Srinagar: On the evening of February 20, social media in Kashmir was flooded with offers of free snow-bike rides and hotel stays for Sikh tourists, free medical check-ups and discounts on medicine for Sikh patients, free admission to educational institutes and English-speaking courses for Sikh kids. There were offers of free blood donation and even kidneys.
Kashmiri Muslims in the Valley were thanking the Sikh community, members of which had helped out Kashmiris in distress across the country this week.
On February 14, a Jaish-e-Mohammad militant drove a car packed with explosives into a Central Reserve Police Force convoy passing through South Kashmir’s Pulwama district, killing over 40 personnel. As news of the attack spread, mobs fanned out in various Indian cities, closing in on Kashmiris living there. As mob attacks and punitive action against Kashmiri students gained ground, Kashmiris across the country made distress calls back home, anxious to return.
Amid the videos of violence and hateful messages, other images floated up on social media: Sikh groups guarding hostels where Kashmiri students stayed, Kashmiri taxi drivers in Jammu thanking local Sikh residents for helping them to safety, Kashmiris being ferried back home from places like Ambala and Dehradun in buses organised by the Sikh volunteer group, Khalsa Aid.
Moved to help by ‘disturbing videos’
Nasir Khuehami, spokesperson Jammu and Kashmir Students’ Organisation, said that without the help of Khalsa Aid, the safety and security of Kashmiri students on their way home would have been compromised.
“Khalsa Aid got in touch with us on Twitter and offered help. They arranged buses for distressed Kashmiri students from Dehradun and Ambala. Otherwise, it would have been immensely difficult to ensure safety and survival of Kashmiris,” he said.
“We were able to evacuate more than 300 Kashmiri students safely to Chandigarh and then to Jammu. We could have sent them to Kashmir directly but there were some problems with coordination. Most of the distressed students we helped were studying in Dehradun and Haryana,” said Singh.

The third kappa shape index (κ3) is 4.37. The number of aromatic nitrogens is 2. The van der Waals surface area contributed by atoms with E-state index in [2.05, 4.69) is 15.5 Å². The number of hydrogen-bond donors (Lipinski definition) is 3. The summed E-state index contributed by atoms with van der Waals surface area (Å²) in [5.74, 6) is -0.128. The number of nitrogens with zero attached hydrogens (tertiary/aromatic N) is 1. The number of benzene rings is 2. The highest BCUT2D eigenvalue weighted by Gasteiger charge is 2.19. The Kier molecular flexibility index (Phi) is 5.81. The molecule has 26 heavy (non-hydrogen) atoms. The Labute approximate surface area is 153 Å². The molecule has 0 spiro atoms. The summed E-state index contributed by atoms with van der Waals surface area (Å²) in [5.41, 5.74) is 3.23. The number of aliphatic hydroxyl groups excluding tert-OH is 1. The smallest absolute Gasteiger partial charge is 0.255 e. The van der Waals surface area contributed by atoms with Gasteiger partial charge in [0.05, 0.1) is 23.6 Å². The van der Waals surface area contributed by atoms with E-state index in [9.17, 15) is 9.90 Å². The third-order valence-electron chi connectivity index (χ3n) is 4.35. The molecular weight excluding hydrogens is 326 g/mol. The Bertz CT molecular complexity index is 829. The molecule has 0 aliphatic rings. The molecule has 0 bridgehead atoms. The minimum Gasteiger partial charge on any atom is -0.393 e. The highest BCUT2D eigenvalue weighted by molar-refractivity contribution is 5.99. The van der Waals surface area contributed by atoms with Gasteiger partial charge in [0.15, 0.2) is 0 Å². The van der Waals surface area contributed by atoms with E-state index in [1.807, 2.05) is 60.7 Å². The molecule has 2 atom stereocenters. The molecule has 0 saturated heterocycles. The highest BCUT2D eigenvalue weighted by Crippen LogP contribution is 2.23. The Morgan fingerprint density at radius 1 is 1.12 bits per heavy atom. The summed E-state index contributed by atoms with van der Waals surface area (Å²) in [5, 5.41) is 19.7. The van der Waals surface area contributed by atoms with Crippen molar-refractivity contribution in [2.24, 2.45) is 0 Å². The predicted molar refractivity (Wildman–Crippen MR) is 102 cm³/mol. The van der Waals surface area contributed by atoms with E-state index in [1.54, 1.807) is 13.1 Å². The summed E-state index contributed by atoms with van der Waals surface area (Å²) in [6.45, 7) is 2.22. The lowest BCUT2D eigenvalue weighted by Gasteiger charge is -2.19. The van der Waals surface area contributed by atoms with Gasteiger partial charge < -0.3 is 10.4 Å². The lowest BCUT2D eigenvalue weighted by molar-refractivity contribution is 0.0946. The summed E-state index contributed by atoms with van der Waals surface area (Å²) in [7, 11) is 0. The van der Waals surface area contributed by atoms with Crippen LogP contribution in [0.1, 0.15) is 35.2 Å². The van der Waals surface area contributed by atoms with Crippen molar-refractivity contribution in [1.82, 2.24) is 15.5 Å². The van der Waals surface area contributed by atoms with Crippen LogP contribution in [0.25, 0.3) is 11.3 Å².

They were helped by other local Sikh organisations and gurudwara committees. “Local gurudwaras were thrown open for Kashmiri students and we were able to give them shelter and food,” said Singh, who led a group 30 volunteers for the task.
‘Need to show gratitude’
The gesture evoked a warm response in Kashmir. Imtiyaz Ahmad Wani, a general surgeon, was among the first to offer gratitude to the Sikh community. Wani has offered free medical consultations to Sikh patients in Srinagar for a year.
“As a Kashmiri Muslim, I am highly thankful to our Sikh brethren for what they did to ensure safety of Kashmiris. This is my way of showing gratitude to them,” said Wani. Till Thursday morning, Wani had not received any calls for free consultation. But he is hopeful. “I can travel to anywhere to fulfil my promise. I won’t be charging any fee from them at all,” Wani, who is posted in Baramulla in North Kashmir.
Thirty-year-old Mudasir Ahmad of Anantnag district, a mechanic, has decided to waive labour charges for washing or repairing vehicles owned by Sikh customers. “If someone takes a single step of love towards you, we should reciprocate with two. That’s what humanity is. By this I want Hindus, Muslims and Sikhs to come together to strengthen the sense of brotherhood among us,” he said. On Thursday afternoon, he said, he had received half a dozen calls from Sikh customers inquiring about the discount.
The local Kashmiri press expressed its gratitude as well. Kashmir’s leading English daily, Greater Kashmir, carried a cartoon of a turban-wearing man in a boat holding out a hand to a drowning Kashmiri man.
“I was touched by their gesture,” said Suhail Naqshbandi, the cartoonist. “I kept hearing about Khalsa Aid sometime back, when they were working in Syria and other places. Honestly speaking, they have got nothing to do with Kashmir but still they took it upon themselves to offer help. That’s why I thought of showing them my version of gratitude.”